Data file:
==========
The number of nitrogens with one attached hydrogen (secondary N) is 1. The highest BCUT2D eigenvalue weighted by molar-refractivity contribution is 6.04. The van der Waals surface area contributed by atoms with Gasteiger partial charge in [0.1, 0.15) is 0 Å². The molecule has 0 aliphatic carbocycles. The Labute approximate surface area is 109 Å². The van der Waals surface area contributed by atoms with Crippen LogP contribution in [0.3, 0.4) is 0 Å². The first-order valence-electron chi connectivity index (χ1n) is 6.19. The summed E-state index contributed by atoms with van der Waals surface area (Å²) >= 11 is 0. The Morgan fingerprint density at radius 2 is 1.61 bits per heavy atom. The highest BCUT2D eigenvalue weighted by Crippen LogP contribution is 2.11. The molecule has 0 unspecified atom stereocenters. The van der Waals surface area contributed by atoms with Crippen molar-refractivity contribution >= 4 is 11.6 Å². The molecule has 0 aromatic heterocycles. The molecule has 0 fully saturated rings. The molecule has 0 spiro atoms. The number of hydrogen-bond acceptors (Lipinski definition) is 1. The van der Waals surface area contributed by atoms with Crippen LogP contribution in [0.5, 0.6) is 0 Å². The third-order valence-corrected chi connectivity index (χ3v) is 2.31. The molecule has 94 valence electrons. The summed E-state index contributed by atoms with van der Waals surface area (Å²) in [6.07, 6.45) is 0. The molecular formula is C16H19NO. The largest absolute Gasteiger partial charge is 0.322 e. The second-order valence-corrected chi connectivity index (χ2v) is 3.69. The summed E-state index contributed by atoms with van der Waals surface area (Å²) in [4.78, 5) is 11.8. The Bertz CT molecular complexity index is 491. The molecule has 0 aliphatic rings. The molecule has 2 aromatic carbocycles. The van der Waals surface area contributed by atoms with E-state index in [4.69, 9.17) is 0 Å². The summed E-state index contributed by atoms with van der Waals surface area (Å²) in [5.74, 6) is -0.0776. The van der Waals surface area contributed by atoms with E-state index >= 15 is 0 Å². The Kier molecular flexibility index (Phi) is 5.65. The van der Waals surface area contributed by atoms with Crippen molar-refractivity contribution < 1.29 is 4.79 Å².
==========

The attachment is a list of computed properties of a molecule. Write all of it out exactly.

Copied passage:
The number of nitrogens with one attached hydrogen (secondary N) is 1. The highest BCUT2D eigenvalue weighted by molar-refractivity contribution is 6.04. The van der Waals surface area contributed by atoms with Gasteiger partial charge in [0.1, 0.15) is 0 Å². The molecule has 0 aliphatic carbocycles. The Labute approximate surface area is 109 Å². The van der Waals surface area contributed by atoms with Crippen LogP contribution in [0.3, 0.4) is 0 Å². The first-order valence-electron chi connectivity index (χ1n) is 6.19. The summed E-state index contributed by atoms with van der Waals surface area (Å²) >= 11 is 0. The Morgan fingerprint density at radius 2 is 1.61 bits per heavy atom. The highest BCUT2D eigenvalue weighted by Crippen LogP contribution is 2.11. The molecule has 0 unspecified atom stereocenters. The van der Waals surface area contributed by atoms with Crippen molar-refractivity contribution >= 4 is 11.6 Å². The molecule has 0 aromatic heterocycles. The molecule has 0 fully saturated rings. The molecule has 0 spiro atoms. The number of hydrogen-bond acceptors (Lipinski definition) is 1. The van der Waals surface area contributed by atoms with Crippen LogP contribution in [0.5, 0.6) is 0 Å². The third-order valence-corrected chi connectivity index (χ3v) is 2.31. The molecule has 94 valence electrons. The summed E-state index contributed by atoms with van der Waals surface area (Å²) in [6.07, 6.45) is 0. The molecular formula is C16H19NO. The largest absolute Gasteiger partial charge is 0.322 e. The second-order valence-corrected chi connectivity index (χ2v) is 3.69. The summed E-state index contributed by atoms with van der Waals surface area (Å²) in [4.78, 5) is 11.8. The Bertz CT molecular complexity index is 491. The molecule has 0 aliphatic rings. The molecule has 2 aromatic carbocycles. The van der Waals surface area contributed by atoms with E-state index in [4.69, 9.17) is 0 Å². The summed E-state index contributed by atoms with van der Waals surface area (Å²) in [5.74, 6) is -0.0776. The van der Waals surface area contributed by atoms with E-state index >= 15 is 0 Å². The Kier molecular flexibility index (Phi) is 5.65. The van der Waals surface area contributed by atoms with Crippen molar-refractivity contribution < 1.29 is 4.79 Å².